Figure skater Mirai Nagasu came to this year’s Olympics to make history. On Monday at the PyeongChang Games, Nagasu became the first American woman to land a triple axel in the Olympics.
Only two other women have completed the tricky triple axel on an Olympic stage: Japan’s Midori Ito and Mao Asada.
“It’s historical and something no one can take away from me,” Nagasu said. “I wanted to make America proud.”
The 24-year-old was the first of five women to perform her free skate on the final day of competition toward the Olympics team medal. The U.S. squad won bronze.
Canada fought off a challenge from the Olympic Athletes of Russia to win the gold. The OAR settled for silver.
Under enormous pressure, Nagasu took the ice and held nothing back in the 4 1/2- minute program she had scripted to music from “Miss Saigon.”
The triple axel came first, and she delivered, completing all of the tricky rotations and landing solidly on one foot. From there, it was as if an anvil was lifted from Nagasu’s shoulders. She didn’t miss a jump or put a skate wrong. As her program wound down, she was beaming, completing her final triple loop and finishing with a layback spin of sheer beauty and release.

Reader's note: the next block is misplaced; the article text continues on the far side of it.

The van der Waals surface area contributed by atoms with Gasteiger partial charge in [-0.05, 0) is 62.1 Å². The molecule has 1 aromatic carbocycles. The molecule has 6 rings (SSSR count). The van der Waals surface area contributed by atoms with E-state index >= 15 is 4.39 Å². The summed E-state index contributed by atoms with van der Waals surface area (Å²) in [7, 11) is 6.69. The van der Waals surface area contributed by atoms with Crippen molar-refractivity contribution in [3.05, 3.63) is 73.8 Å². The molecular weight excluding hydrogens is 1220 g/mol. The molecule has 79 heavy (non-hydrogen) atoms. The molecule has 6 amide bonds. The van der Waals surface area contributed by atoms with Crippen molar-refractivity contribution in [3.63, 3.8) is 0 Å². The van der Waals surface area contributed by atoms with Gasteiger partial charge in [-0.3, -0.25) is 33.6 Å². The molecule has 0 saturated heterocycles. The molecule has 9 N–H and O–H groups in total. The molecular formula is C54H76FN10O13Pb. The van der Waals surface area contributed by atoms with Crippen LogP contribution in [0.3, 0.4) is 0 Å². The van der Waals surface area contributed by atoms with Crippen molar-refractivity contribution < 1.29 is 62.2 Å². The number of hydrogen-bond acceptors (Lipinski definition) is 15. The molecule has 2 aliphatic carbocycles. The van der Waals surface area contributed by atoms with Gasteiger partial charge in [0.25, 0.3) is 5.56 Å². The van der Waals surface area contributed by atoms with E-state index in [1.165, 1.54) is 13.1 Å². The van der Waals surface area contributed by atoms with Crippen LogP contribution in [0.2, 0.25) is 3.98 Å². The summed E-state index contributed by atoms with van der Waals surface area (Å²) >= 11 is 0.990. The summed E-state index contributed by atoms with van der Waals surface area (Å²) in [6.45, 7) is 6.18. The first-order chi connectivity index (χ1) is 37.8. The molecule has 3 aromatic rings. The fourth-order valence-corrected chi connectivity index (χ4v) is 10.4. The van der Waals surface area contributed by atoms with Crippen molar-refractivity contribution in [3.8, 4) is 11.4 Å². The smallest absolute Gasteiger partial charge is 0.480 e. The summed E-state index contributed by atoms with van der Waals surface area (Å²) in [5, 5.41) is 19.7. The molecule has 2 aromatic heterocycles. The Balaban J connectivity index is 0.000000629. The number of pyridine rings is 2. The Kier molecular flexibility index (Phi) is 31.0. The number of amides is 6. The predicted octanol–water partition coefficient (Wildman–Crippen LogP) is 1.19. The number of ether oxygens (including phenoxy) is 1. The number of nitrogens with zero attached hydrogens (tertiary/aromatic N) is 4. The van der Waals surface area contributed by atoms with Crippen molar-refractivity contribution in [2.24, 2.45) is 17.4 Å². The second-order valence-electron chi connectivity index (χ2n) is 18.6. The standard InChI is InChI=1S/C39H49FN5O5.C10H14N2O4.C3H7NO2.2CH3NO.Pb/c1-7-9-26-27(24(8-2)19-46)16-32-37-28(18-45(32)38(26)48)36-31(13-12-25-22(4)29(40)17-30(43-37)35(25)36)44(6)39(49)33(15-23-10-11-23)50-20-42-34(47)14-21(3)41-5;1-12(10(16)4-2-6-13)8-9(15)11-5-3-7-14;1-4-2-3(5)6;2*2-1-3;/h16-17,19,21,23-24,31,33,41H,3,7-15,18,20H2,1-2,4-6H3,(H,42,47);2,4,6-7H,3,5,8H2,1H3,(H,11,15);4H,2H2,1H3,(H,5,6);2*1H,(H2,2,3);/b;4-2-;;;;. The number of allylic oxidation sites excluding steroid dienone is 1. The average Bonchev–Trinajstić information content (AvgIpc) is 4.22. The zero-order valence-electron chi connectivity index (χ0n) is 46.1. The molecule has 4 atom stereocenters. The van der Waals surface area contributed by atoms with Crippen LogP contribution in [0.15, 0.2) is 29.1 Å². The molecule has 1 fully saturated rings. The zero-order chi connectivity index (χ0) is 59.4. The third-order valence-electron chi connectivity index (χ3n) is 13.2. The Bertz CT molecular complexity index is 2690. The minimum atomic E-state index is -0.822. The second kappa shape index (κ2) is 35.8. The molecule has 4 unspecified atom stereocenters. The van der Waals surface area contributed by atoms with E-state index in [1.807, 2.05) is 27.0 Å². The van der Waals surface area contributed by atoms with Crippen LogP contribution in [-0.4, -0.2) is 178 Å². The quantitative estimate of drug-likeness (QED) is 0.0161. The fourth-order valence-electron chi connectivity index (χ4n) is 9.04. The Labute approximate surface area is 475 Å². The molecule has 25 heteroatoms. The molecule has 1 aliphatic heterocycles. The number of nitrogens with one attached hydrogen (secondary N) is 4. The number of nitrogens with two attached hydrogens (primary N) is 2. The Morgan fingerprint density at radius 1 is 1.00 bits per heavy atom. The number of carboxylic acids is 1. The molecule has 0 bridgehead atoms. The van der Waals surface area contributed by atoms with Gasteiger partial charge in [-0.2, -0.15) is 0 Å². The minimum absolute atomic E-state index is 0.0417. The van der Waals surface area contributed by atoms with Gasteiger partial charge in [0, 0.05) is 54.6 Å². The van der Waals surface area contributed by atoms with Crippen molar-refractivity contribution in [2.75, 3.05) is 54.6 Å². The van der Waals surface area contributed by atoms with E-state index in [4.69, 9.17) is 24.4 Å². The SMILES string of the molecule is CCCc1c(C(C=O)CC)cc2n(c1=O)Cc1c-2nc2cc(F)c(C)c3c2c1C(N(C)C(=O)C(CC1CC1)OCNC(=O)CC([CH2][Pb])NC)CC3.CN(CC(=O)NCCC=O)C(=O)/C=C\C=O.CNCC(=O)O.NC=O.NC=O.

Nagasu shook her fists twice as her teammates gave her a standing ovation, aware of her sacrifice and courage. Judges scored her a 137.53, more than seven points higher than her season’s best.
Known for her work ethic and technically advanced skill, Nagasu won the U.S. junior title at 13, and the following year, at 14, she became the youngest U.S. champion since Tara Lipinski.
Named to the 2010 Olympic team, she finished fourth in Vancouver, the best by a female American skater, and charmed fans with her open heart and quick wit.
In 2014, Nagasu was left off the Olympic team, despite winning the bronze medal at that year’s U.S. championships. It was considered a snub by many of the sport’s enthusiasts.
This year, she won silver at the U.S. championships, cementing her spot on the U.S. Olympic figure skating team.
Tonya Harding was the first American woman to land a triple axel in competition but failed in her attempt at the 1994 Lillehammer Olympics. A decade later, 2006 world champion Kimmie Meissner became the second American woman to land the jump but, like Harding, didn’t do so at the Olympics.